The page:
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When exactly light started its journey away from a supernova?

  1. Aug 11, 2013 #1
    When media reports a supernova it sounds like it happened just a while ago despite the photon stream came from say 10 million light-years away. Is it approximately correct to tell the layman that actually that supernova happened 10 million years ago because it took that time for its light to reach us? I like to include time dilation and length contraction in the calculation of when exactly light started its journey away from a supernova. Unfortunately, I don't know yet how to calculate that :-D
     
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  3. Aug 11, 2013 #2

    Nugatory

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    yes.

    You don't need to consider either - they aren't involved in this problem.
     
  4. Aug 11, 2013 #3

    russ_watters

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    At least for nearby ones, which aren't moving fast wrt us.
     
  5. Aug 11, 2013 #4

    Dale

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    Well, presumably a reporter on Earth would report on events wrt Earth's frame, so even for a relativistically moving star you wouldn't need to worry about length contraction and time dilation. After all, reporters rarely bother to report both sides of a story.
     
  6. Aug 13, 2013 #5
    Someone in the web explained time dilation and length contraction, and he said "A journey to the 4.3 light-years distant Alpha Centauri C, the closest star to our Sun, would take only 7.4 months in a space ship moving at 0.99c". Since he didn't show the calculation and I don't know yet how to do it myself, my judgement is deferred.
     
  7. Aug 13, 2013 #6

    phinds

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    Your judgement about WHAT? This has nothing to do with your question, as nugatory has already stated.
     
  8. Aug 13, 2013 #7
    I agree with Nugatory, that's what I've been telling the kids, that if the photon stream of a supernova came from 10 million light-years away then that supernova happened 10 million years ago. But that guy who thrown in time dilation and length contraction in the equation made me worried that I might misleading the kids.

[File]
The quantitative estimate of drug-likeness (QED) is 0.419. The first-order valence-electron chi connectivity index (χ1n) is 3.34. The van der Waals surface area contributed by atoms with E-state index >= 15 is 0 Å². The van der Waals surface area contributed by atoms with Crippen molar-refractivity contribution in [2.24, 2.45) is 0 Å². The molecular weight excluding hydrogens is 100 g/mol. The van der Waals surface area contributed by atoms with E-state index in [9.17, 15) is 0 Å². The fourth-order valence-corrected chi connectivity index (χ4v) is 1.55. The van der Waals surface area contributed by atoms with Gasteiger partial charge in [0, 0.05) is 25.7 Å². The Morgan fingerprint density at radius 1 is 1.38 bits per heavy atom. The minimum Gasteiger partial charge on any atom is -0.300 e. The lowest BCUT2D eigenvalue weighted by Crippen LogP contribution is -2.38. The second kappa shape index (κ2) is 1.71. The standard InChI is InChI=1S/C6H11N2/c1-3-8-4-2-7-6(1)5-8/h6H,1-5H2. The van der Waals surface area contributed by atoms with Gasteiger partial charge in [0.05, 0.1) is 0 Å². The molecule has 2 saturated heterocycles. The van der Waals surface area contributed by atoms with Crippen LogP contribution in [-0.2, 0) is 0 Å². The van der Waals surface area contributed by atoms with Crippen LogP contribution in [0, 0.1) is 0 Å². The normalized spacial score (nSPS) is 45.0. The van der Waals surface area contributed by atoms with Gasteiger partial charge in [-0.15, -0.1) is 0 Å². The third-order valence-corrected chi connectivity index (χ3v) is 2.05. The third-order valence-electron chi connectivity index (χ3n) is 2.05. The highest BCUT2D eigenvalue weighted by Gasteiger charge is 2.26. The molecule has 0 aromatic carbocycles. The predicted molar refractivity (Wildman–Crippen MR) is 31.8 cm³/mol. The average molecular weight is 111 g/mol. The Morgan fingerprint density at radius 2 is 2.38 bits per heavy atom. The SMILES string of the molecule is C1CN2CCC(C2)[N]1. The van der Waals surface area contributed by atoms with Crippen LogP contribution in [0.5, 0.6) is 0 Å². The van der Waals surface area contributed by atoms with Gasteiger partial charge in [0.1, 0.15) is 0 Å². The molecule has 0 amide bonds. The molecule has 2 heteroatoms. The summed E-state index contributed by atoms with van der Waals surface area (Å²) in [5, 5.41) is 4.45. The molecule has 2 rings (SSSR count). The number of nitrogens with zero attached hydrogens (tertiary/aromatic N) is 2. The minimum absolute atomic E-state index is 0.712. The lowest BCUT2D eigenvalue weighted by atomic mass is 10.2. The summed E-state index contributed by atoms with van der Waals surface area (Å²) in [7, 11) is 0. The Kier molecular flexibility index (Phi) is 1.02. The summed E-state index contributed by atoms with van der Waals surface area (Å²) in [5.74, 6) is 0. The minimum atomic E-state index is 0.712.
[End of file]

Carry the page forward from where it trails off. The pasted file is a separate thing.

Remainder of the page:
9. Aug 13, 2013 #8

    ghwellsjr

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    The calculations are based on the Lorentz Transformation. I have drawn a couple spacetime diagrams to show you the results. First a diagram showing earth as the thick blue line with dots spaced one year apart, Alpha Centauri C as the thick red line 4.3 light years away from earth and a space ship as the thick black line traveling for one year of its own Proper Time. I have also shown a light signal as the thin blue line just below the space ship sent to the star:

    attachment.php?attachmentid=60879&stc=1&d=1376416540.png

    As you can see, in the earth-star rest frame, it takes just over 4.3 years for the space ship to get to the star at 99%c.

    Now if we use the Lorentz Transformation process to convert to the rest frame of the space ship we get:

    attachment.php?attachmentid=60880&stc=1&d=1376416540.png

    Now the distance between the earth and the star is contracted and so the spaceship can get there in just over 7 months.
     

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    Last edited: Aug 13, 2013
  10. Aug 14, 2013 #9
    You made it look simple ghwellsjr! I have an illusion I'm starting to understand the not intuitive warped spacetime. So in one perspective i.e. diagram no.1 I'm not misleading the kids. Btw, this article had it too in the same way, but then they have reason to emphasize it... about a supernova that happened 7 billion light-years away and the three little photons that travelled for 7 billion years...
    http://www.space.com/17399-gamma-ray-photons-quantum-spacetime.html
     
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